Caption: Keynote Speaker Kenya Roberts, left, gifts pink crosses during the installation of new officer positions at the UMW annual meeting.
Story by Gary Carter & Ginny Sorenson | Photos by Ginny Sorenson and Sara Culp
Justice. Mercy. Basic tenants of Methodism. And it was justice and mercy for all that took center stage for the United Methodist Women’s Pacific Northwest Conference annual meeting at Vancouver First United Methodist Church Oct. 12 and 13.
Workshops covered topics such as immigration, economic inequality, climate justice, and “A Way Forward.”
Bev Thomas, United Methodist Women (UMW) president of Vancouver First, said, “It is so great that UMW is still uniting women for mission with emphasis on other areas of social justice.”
As participants workshopped through the various social justice issues, the topic of immigration justice rose to the forefront. With the reading of, “Today is the day God welcomes the immigrant strangers, values the vulnerable, advocates a just immigration policy, so shall we,” immigration justice was deemed the social action priority for 2019. As more than 11 million undocumented immigrants face uncertain futures, 800,000 young Dreamers fear possible termination of the Deferred Action of Childhood Arrivals. These travelers came seeking economic survival and safety from oppression and violence. Congressional inaction, racial prejudice, and misconceptions are barriers to just immigration policies.
The revelry of the weekend hit its stride as a dinner theater celebrated UMW’s 150 years in the PNW with a melodrama. The annual Parade of Banners featured, for the first time, the Crest to Coast and Sea-Tac Missional District banners. Vancouver First Pastor Jon Short invoked Methodist founder John Wesley in his address to the group, as each course of the dinner brought a different scene featuring United Methodist Women “traveling through time” from the UMW’s past 150 years in the Pacific Northwest.
Throughout the play, the legacy of the former Seattle, Tacoma, and Vancouver districts were revisited. Dressed in period clothes, they told the story of an undercover quilt. One that featured panels from the PNW districts and was lost over time decades ago, only to find its way back to the UMW through quite a circuitous route. Young women in costume showed the “power of the bold” throughout the UMW’s history.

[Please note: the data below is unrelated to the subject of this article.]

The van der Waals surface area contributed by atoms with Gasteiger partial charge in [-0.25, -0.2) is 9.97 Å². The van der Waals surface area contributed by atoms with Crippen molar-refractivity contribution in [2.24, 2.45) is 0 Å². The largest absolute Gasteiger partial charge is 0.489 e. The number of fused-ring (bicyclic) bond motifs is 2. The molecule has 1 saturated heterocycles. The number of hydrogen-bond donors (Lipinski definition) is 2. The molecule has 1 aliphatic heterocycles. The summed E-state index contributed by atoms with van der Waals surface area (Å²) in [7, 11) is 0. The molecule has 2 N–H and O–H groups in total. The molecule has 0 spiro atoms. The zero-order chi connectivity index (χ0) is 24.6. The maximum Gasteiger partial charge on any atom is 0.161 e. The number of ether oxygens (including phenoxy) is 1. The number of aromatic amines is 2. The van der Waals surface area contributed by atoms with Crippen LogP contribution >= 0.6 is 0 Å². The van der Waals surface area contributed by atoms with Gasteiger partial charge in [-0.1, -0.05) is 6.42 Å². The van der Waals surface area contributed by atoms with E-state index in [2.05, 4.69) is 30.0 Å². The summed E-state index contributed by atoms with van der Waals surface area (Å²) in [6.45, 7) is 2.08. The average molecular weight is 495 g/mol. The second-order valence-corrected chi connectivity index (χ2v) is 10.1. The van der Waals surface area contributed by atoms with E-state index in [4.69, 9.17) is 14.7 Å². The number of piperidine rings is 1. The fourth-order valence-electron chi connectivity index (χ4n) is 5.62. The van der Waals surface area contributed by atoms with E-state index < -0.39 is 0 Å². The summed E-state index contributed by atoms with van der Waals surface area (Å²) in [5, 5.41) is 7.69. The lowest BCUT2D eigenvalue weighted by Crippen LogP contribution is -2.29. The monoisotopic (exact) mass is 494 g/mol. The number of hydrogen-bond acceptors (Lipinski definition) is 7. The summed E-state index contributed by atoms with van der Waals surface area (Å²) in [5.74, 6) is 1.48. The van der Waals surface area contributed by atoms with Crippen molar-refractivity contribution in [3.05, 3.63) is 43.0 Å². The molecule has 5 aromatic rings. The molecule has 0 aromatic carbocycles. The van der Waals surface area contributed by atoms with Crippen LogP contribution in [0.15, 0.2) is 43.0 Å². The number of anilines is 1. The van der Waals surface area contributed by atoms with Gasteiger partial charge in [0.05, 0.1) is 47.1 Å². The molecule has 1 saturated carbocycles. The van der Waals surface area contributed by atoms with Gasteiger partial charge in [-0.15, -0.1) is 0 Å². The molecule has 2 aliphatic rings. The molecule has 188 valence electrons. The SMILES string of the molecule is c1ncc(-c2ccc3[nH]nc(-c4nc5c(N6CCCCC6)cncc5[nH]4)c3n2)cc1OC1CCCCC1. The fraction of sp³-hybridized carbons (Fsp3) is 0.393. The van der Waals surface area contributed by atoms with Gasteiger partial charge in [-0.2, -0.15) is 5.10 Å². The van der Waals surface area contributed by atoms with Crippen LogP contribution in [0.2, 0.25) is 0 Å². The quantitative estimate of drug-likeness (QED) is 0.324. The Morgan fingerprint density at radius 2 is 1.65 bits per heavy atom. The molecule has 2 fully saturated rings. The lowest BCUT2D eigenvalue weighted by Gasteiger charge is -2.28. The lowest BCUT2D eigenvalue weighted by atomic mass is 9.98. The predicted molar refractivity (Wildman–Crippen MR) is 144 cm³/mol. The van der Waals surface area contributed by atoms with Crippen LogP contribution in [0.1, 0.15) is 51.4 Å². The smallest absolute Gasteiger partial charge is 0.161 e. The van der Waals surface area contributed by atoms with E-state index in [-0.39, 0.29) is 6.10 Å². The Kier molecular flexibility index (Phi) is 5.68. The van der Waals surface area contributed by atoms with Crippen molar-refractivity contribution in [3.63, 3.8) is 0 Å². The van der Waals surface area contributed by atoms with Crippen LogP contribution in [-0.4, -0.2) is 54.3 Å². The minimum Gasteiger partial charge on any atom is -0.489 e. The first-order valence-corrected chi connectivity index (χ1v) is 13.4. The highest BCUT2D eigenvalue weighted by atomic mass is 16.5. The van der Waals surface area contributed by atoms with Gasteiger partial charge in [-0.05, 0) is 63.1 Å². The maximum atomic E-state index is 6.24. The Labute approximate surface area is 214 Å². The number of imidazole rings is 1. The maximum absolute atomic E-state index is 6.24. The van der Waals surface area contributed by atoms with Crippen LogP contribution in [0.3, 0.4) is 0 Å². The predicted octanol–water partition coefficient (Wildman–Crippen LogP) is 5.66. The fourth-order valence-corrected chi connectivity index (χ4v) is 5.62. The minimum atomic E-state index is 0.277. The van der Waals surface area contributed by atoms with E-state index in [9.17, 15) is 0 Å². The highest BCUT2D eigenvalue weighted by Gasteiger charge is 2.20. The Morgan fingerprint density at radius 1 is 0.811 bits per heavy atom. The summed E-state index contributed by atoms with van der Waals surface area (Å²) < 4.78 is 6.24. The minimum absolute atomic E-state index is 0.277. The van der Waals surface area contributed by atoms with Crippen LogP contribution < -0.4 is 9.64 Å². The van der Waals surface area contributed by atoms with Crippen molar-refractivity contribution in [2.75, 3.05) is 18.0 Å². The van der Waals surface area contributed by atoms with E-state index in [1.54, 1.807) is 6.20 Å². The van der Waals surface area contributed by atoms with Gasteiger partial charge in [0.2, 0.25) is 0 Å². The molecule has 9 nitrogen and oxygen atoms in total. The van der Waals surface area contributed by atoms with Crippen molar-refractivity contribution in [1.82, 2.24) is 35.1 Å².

Legacy dinner coordinator Joan Hackett, while dressed as a time traveling UMW representative from the 1800s, spoke of the social justice advances made in those 150 years offering, “we have done so much, but are looking toward our future.” She pointed to the advances in civil rights, Brown vs. the Board of Education, the work of Martin Luther King, Jr., and talked about the UMW’s focus on social justice issues. “There’s so much we have done, but we are looking forward to the future.” She said the discussion now is “where are we going to start talking to our leaders? Where are we going to put our social actions for this year?”
Jan Cantrell, secretary of program resources for the UMW in the Pacific Northwest Conference, said “It was great seeing everything come together as a combination of our memories,” this was her main takeaway from the 150th anniversary celebration.
Retiring officers were recognized as a new slate was sworn in for 2018-19. Ja net’ Crouse will serve as president, Linda Key as vice president, Melva Lohstroh as secretary, and Kendra Smith as treasurer.
Finishing a day of workshops, discussions and meetings, participants gathered for a keynote address from Kenya Roberts, executive for Development Management for UMW National. Kenya has a combined 13 years’ experience working with local and international non-profits and foundations in development. She works closely with UMW members around the country building the future of the organization through the Legacy Fund Endowment.
As Roberts praised God for calling us into changing seasons of passionate work and quiet solitude, she compared that to autumn’s blazing color and winter’s stark silhouette. She reminded UMW women that “our purpose is to know God. To experience freedom as whole persons through Jesus Christ. To develop a creative, supportive fellowship and to expand concepts of mission through participation in global ministries of the church.”
Gary Carter is a former writer and editor for newspaper, magazine and television news. He is currently Facilities and Program Administrator for Vancouver First United Methodist Church.
Ginny Sorenson is the Administration Secretary for Vancouver First United Methodist Church and recent graduate of Clark College School of Communications.